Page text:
Ode on Computer Games: On Michael W. Clune’s ‘Gamelife’

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More than a decade ago Michael W. Clune began his recovery from a heroin addiction that reached its nadir with an arrest for drug possession. The arrest carried with it a felony charge that was later dropped. It all happened while he was supposed to be working on his dissertation as a Ph.D. candidate at Johns Hopkins. Years after his recovery (and now a professor at Case Western Reserve), Clune wrote about his addiction in the highly-praised memoir White Out: The Secret Life of Heroin, which details his life as an addict in the streets of Baltimore, running around with people with names like Funboy and Cash trying to score their next hit.

It’s not necessary to have read Clune’s first memoir to appreciate Gamelife but it certainly makes it more poignant. In White Out he confesses that his addiction has all but erased the memories of his childhood, or at least the whiteness of heroin has touched them in such a way that they’re no longer meaningful. With his new book, dedicated to his siblings and retelling of his boyhood in suburban Chicago, it’s clear that he’s finally found a way back inside those memories — and for good.

The memoir is made up of more than just the usual recollections and confessions characteristic of its genre. Rather, its major concern — as strange as it may sound — is the author’s education as it relates to computer games. Here it’s as if Clune’s taken up the Kenneth Burke concept of “Literature as Equipment for Living” and replaced novels with computer games. Gamelife examines his childhood through the lens of seven games, from the early text-based adventures (Suspension) to first-person shooters (Wolfenstein). Each chapter corresponds to a different game and each game receives a kind of ekphrastic treatment: a literary technique, usually found in poetry, of using language to represent a nonverbal or visual work of art. It’s a subject Clune examines at length in his academic but readable study, Writing Against Time. One of the most famous examples of ekphrasis is John Keats’s “Ode on a Grecian Urn,” which gives an impassioned description of an ancient work of pottery. In keeping within the tradition of ekphrasis, there are no photographs in Gamelife to accompany what for many readers will seem like obscure PC games. That such an inclusion is unnecessary anyway is a testament to Clune’s gift for description. His ability to convey what it’s like to participate in these games yields fascinating results. The lines of verbatim dialogue included from Suspension, for instance, where the main character is frozen inside a cryogenic tank, reads in Clune’s hands like a kind of absurd Beckettian play.

What matters most to Clune is not so much the advocacy of computer games. Questions like “Do video games matter?” or “Are they art?” are never really asked, let alone answered directly. What matters most is simply the undeniable fact that he’s poured so much time and dreams, thoughts and hopes, moods and memories into these games and that, as a result, a serious part of his childhood was shaped by them and therefore a major part of himself.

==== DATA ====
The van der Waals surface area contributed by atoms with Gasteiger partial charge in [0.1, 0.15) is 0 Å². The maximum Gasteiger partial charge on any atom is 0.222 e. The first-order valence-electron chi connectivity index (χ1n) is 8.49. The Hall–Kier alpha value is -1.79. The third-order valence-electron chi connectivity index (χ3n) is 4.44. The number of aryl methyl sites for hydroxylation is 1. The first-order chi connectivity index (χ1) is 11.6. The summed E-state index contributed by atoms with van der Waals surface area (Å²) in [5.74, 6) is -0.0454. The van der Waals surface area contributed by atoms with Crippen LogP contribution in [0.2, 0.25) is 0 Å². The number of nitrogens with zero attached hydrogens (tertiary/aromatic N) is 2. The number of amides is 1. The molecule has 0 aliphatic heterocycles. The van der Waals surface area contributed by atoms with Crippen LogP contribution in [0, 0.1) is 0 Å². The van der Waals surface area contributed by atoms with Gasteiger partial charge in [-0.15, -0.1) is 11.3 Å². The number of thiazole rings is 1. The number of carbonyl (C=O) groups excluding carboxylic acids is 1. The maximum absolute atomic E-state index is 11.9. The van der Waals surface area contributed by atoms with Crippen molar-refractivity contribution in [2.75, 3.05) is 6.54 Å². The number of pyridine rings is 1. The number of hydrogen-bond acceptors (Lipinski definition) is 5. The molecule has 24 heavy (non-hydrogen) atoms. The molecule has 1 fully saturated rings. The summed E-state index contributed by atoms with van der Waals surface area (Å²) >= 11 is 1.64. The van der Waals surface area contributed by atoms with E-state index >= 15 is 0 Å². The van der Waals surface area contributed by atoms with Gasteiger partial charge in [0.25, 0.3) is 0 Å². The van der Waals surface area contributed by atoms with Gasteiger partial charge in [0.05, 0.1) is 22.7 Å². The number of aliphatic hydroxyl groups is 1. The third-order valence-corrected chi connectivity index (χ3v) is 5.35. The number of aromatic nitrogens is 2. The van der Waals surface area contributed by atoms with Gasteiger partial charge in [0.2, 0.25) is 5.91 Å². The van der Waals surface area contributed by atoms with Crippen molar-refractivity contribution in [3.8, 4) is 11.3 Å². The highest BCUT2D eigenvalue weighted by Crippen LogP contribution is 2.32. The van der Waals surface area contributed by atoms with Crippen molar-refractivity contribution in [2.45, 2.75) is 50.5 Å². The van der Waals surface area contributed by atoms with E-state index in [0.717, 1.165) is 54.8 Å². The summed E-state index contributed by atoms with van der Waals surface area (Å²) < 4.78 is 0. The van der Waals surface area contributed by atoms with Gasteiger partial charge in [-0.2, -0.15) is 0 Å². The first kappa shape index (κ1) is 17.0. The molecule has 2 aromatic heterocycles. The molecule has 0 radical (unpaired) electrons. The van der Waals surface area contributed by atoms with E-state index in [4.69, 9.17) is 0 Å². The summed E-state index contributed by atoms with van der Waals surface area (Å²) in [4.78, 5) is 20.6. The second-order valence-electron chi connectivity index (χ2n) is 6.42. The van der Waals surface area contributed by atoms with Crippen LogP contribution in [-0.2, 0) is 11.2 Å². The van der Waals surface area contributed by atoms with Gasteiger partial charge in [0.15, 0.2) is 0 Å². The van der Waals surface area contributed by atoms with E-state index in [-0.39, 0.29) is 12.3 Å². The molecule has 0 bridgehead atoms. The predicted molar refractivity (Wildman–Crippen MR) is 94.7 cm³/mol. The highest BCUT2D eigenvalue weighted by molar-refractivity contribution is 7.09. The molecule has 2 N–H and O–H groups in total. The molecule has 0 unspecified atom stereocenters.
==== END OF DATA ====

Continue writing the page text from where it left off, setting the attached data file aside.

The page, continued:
Clune doesn’t deny the addictive nature of computer games and their potentially harmful effects. He admits, “I have spent more hours in computer role-playing game bodies than some people who have recently learned how to walk and how to tie their shoes have spent in human bodies.” His gaming habit leads to some unpleasant moments, not least of which includes a general isolation from people (usually in dark basements with few windows). At one point he also attempts to steal money from his friend’s mother in order to buy a new game that he just has to have. However, the notion that video games are like drugs is misleading. As Gamelife attests, with drug use, one becomes withdrawn or closed off from the world, whereas playing computer games opens one up to new worlds and possibilities.

The kinds of lessons he learns as a boy from these games have nothing to do with things like hand-eye coordination. No, they’re much larger than that. He learns about metaphysics, the end of history, the black-market, death, and, yes, immortality. Dying countless times in video games might as well be a kind of immortality, suggests Clune. Because essentially every religion or myth system contains examples of immortals becoming mortal (“Think of Jesus or Arwen”), it only shows that “the idea of temporary immortality isn’t nonsensical.” Also, by playing the games, he must learn how to talk to the computer by carefully entering commands, which in turn eventually leads him to learning how to really talk to himself, a skill we usually associate with what the best literature can teach us.

Beyond the brilliant observations that seem to pop up on every page, the scenes of Clune’s childhood make for equally compelling reading, dramatically rendered as they are in rich novelistic prose. We feel like we’re actually there with young Clune, experiencing the moments of frustration as he puzzles through the impossible games and walks the bully-filled hallways of his middle school; we almost forget the 39-year-old author is the real bard behind the tale. Clune uses this double narrative technique, this zooming in-and-out style between younger and older self to hilarious effects. Its structure reminded me of Jean-Paul Sartre’s great intellectual autobiography The Words, which also focuses on the earliest years of the author’s life and education. Sartre’s book is filled with one deep insight after the other about how reading and writing has shaped his life, for better or worse, and in Gamelife, the phenomenological approach is similar only with numbers and computer games taking up the author’s intellectual energy.